About two weeks after an Indiana woman was found dying with a gun at her side, her estranged husband, Milan Lekich, also is believed to have turned up dead.
A dismembered body was found Sunday in a Far Southeast Side garage, and it’s believed to be Lekich. The body parts were found wrapped in plastic and a blanket in the garage about 3:20 p.m. Sunday in the 13300 block of South Avenue M, according to Chicago Police. That address is Lekich’s last known residence, according to a missing person report issued last week for him.
A woman who called police reported a strange smell coming from the garbage in the garage of the Hegewisch home, according to a police source. The woman looked inside the garbage bag and found the man’s remains.
On Monday evening, police said no arrests had been made.
Last week, police issued a missing person report for Lekich that said he had last been seen in June 2013 and possibly could be in Florida or Indiana.
Part of the search for Lekich, 51, involved trying to talk to his estranged and now-deceased wife, Teresa Jarding, who had been living in Fowler, Indiana, 100 miles south of Chicago. Jarding, 49, and Lekich married in Las Vegas in March 2013, according to court records.
Adding intrigue to the bizarre case, three months before the couple married, court records show that Jarding left her former husband of nearly 25 years. The day Jarding left — Christmas Eve 2012 — she told her former husband, Nicholas Jarding, that she was checking into a mental institution.
Instead, Nicholas Jarding, a corrections officer at Cook County Jail, later testified, she entered a “pseudo marriage” with another man, who lived at the same Hegewisch address authorities have given for Lekich.
During divorce proceedings, Nicholas Harding testified that, unbeknown to him, Teresa Jarding opened credit cards in their name. He also told a Cook County judge that his former wife had taken more than $100,000 from their shared finances.
Meanwhile, before the Jardings’ divorce was finalized, Teresa Jarding married Lekich. Three months later, Lekich went missing, according to Chicago Police.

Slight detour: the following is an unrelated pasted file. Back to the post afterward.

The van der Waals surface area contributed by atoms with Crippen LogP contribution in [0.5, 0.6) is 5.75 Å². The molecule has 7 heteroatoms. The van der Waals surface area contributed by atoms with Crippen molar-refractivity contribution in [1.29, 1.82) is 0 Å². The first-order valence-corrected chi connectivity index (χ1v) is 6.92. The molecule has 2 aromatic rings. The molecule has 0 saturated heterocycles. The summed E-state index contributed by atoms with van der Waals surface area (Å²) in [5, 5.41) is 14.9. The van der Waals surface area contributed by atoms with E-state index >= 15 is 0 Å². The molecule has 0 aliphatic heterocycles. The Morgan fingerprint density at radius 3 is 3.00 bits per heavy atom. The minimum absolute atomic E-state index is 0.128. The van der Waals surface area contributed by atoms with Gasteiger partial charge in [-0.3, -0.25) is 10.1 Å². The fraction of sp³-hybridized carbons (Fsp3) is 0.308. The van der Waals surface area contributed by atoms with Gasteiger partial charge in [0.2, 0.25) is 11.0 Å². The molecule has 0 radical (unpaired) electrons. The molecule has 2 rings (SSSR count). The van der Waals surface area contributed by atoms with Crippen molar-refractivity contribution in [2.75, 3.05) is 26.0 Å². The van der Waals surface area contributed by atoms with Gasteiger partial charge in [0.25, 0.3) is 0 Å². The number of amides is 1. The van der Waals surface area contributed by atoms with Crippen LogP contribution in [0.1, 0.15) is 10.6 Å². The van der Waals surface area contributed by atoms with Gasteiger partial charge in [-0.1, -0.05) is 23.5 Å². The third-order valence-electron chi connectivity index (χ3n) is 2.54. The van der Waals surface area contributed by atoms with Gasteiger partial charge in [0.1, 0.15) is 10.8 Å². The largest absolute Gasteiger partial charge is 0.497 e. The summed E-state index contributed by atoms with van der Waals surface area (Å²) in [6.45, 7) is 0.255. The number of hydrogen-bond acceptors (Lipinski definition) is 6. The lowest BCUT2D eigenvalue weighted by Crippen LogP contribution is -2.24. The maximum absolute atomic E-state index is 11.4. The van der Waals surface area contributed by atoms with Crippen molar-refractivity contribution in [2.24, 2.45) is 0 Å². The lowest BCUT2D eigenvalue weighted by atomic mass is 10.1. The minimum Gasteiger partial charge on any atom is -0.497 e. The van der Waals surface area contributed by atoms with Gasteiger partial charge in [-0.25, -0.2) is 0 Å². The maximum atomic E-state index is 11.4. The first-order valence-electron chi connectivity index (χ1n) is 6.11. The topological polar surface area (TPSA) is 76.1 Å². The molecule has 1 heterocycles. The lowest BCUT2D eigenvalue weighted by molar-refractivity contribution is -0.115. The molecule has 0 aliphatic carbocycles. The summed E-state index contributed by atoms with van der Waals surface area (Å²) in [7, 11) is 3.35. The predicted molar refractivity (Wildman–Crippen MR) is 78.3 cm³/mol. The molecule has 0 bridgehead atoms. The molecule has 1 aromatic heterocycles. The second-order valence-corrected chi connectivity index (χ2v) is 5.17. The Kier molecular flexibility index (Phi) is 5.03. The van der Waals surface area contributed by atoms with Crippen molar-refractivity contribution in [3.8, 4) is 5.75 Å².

In their search for answers about Lekich’s whereabouts, his family called police in Indiana on Sept. 20, Fowler Police Officer Don Moyars said. They hadn’t heard from Milan Lekich since June 2013, police said.
Moyars said police tried to speak to Jarding, but “we could never get her to come to the door.”
Family members recently created a missing person Facebook page for Lekich, pleading for information that could help investigators.
“There has been very suspicious activities [and] texts surrounding Milan’s whereabouts for the last” year, the family wrote in a Oct. 4 posting. “It was confirmed on Sept. 20th under unusual circumstances in Fowler Indiana, that he has not been the one contacting his family for this past” year.
Police in Fowler backed up part of their account. Someone sent text messages from his phone, but made no calls – a detail that Moyars found odd.
“They weren’t sure [the texts] were even from him,” Moyars said. “He always called his family on a regular basis.”
About the same time, Jarding’s family became concerned about her health and asked police to check on her. On a Sept. 24 visit, police didn’t see anything out of place, although they couldn’t get the woman to come to the door.
Later that night, Jarding was seen sitting in the dark on a couch in her home, so police forced open the door. They found a handgun beside Jarding, but it had not been fired, police said at the time. She was taken to a hospital, where she died the next day.
“She had a brain hemorrhage, and that was the cause of death,” Moyars said Monday, noting Jarding had “multiple ailments” at the time of her death.
While authorities think they solved the question of Lekich’s whereabouts, another twist was recently added to the mystery.
Jarding’s mother, Nena Metoyer, 68, also is missing, police said. The Florida woman, who traveled to Indiana to take care of her ailing daughter, hasn’t been seen since August.
“We’ve got a few things we’re checking into,” Moyars said. “But we’ve got nothing substantial yet.”